By Peter Rothenberg for TechInAsia
Japan’s Money Forward, a personal financial management and cloud-based accounting software service, today announced a series D round of funding today for roughly US$11 million.
Investors include Mizuho Capital’s fintech fund and Isetan Mitsukoshi Holdings. Current investors Fenox Venture Capital and Toho Bank also participated with anticipation of a global expansion. Local banks and new business partners North Pacific Bank, Gunma Bank, Fukui Bank, and Shiga Bank got into the action as well.
Although the amount raised was less than last year’s US$13.3 million, CFO Naoya Kanesaka confirmed that this is an up-round with a higher valuation.
Money Forward offers several services. Besides accounting, users can do payroll, payment collection, expense reporting, send invoices, and of course see financial projections among other things.
The service is currently used by four million individuals and over 500,000 businesses in Japan.
He wants to invest in more fintech services in Asia and encourages entrepreneurs to reach out.
There are a handful of such services like Moneytree, Zaim, and Freee in Japan, but Money Forward now has the backing of several financial institutions and raised a total of almost US$48 million at today’s rate.
The company is keen to promote fintech in Japan and is actively participating in fintech communities and government committees. Founder and CEO Yosuke Tsuji says he wants to invest in more fintech services in Asia and encourages entrepreneurs to reach out. They have already invested in local players like robo-advisor Money Design.
“Local banks are a big part of local infrastructure,” says Yosuke. Money Forward’s expansion strategy includes working closely with these banks. CFO Naoya Kanesaka adds that local banks are working mostly with small businesses which are not using a lot of technology. This is where Money Forward wants to help. Through partnerships, the company is able to approach small business owners from all sides by supporting banks, accountants, and business owners with separate services and new technologies like smartphone applications.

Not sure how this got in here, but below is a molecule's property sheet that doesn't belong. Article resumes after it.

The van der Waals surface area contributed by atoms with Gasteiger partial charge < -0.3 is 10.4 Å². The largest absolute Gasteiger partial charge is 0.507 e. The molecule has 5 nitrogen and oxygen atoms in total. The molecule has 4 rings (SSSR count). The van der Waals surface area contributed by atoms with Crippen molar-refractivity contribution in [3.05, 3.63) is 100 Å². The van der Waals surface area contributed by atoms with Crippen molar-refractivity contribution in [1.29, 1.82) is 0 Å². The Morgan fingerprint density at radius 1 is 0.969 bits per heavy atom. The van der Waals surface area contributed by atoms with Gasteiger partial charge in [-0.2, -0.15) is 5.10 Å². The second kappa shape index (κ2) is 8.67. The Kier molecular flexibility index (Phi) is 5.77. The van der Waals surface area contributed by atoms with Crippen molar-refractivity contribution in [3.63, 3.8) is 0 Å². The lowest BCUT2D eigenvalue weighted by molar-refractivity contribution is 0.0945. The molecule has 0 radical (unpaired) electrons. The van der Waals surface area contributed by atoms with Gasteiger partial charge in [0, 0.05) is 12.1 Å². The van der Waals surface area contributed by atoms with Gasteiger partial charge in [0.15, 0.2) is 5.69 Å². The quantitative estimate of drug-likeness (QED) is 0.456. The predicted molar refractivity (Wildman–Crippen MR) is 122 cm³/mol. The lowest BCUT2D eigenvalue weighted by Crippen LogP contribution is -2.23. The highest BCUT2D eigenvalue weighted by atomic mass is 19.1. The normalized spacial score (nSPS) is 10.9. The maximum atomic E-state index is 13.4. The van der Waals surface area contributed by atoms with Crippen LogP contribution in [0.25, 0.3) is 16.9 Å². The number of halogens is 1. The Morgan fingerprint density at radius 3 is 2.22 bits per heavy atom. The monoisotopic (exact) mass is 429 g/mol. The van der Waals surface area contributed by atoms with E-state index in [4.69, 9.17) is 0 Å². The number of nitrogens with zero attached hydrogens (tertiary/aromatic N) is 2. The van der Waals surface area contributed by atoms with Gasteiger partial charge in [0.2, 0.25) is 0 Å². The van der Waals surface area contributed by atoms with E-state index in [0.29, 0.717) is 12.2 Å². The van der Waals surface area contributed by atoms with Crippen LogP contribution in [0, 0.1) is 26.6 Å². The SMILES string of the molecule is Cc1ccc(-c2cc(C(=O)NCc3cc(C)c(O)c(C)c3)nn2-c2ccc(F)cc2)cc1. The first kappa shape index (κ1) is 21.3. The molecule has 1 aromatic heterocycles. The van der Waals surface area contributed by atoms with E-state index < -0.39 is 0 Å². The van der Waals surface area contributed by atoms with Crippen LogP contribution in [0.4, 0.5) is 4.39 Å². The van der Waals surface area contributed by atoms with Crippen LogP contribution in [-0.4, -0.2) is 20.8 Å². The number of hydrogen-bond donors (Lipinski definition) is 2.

Still, for higher adoption of Money Foward and other fintech services, the Japanese will need to get on the internet banking bandwagon. Naoya sees the low adoption of online banking in Japan as one hurdle and cites that only 30 percent of people currently use the option.
“It’s the internet, so we should connect to each other by using APIs,” says Yosuke.
Money Forward is already part of a trial with NTT Data to access banking APIs but Naoya explains things are still rather closed. “So far it seems like they are trying to work with limited partners that they can trust.”
The Financial Services Agency, however, though is encouraging more collaboration between banks and startups. A big change came earlier this year when the five percent cap on bank ownership of non-financial companies was removed.
With more money flowing and changing laws, fintech is poised to be the hottest tech vertical in Japan this year.
First appeared at TechInAsia